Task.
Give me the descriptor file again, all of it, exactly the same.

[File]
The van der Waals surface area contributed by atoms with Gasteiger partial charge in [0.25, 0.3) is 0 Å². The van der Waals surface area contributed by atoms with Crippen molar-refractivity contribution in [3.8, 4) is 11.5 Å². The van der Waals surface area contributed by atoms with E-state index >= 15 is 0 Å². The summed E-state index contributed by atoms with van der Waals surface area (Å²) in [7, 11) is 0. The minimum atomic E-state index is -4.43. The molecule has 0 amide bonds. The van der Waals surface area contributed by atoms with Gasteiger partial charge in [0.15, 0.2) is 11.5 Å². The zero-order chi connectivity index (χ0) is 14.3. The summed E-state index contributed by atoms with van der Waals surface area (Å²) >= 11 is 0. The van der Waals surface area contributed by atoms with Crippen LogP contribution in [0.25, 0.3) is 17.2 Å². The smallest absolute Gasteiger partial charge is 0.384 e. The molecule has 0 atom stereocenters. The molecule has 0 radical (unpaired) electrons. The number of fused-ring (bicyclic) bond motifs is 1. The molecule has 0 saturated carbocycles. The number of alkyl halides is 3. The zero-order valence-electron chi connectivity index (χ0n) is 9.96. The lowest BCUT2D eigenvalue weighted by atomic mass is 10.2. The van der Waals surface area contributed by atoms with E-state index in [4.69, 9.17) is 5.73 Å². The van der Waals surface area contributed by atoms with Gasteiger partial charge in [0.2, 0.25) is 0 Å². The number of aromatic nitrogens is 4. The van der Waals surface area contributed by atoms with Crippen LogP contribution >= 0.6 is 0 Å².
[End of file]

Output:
The van der Waals surface area contributed by atoms with Gasteiger partial charge in [0.25, 0.3) is 0 Å². The van der Waals surface area contributed by atoms with Crippen molar-refractivity contribution in [3.8, 4) is 11.5 Å². The van der Waals surface area contributed by atoms with E-state index >= 15 is 0 Å². The summed E-state index contributed by atoms with van der Waals surface area (Å²) in [7, 11) is 0. The minimum atomic E-state index is -4.43. The molecule has 0 amide bonds. The van der Waals surface area contributed by atoms with Gasteiger partial charge in [0.15, 0.2) is 11.5 Å². The zero-order chi connectivity index (χ0) is 14.3. The summed E-state index contributed by atoms with van der Waals surface area (Å²) >= 11 is 0. The van der Waals surface area contributed by atoms with Crippen LogP contribution in [0.25, 0.3) is 17.2 Å². The smallest absolute Gasteiger partial charge is 0.384 e. The molecule has 0 atom stereocenters. The molecule has 0 radical (unpaired) electrons. The number of fused-ring (bicyclic) bond motifs is 1. The molecule has 0 saturated carbocycles. The number of alkyl halides is 3. The zero-order valence-electron chi connectivity index (χ0n) is 9.96. The lowest BCUT2D eigenvalue weighted by atomic mass is 10.2. The van der Waals surface area contributed by atoms with E-state index in [4.69, 9.17) is 5.73 Å². The van der Waals surface area contributed by atoms with Gasteiger partial charge in [0.2, 0.25) is 0 Å². The number of aromatic nitrogens is 4. The van der Waals surface area contributed by atoms with Crippen LogP contribution >= 0.6 is 0 Å².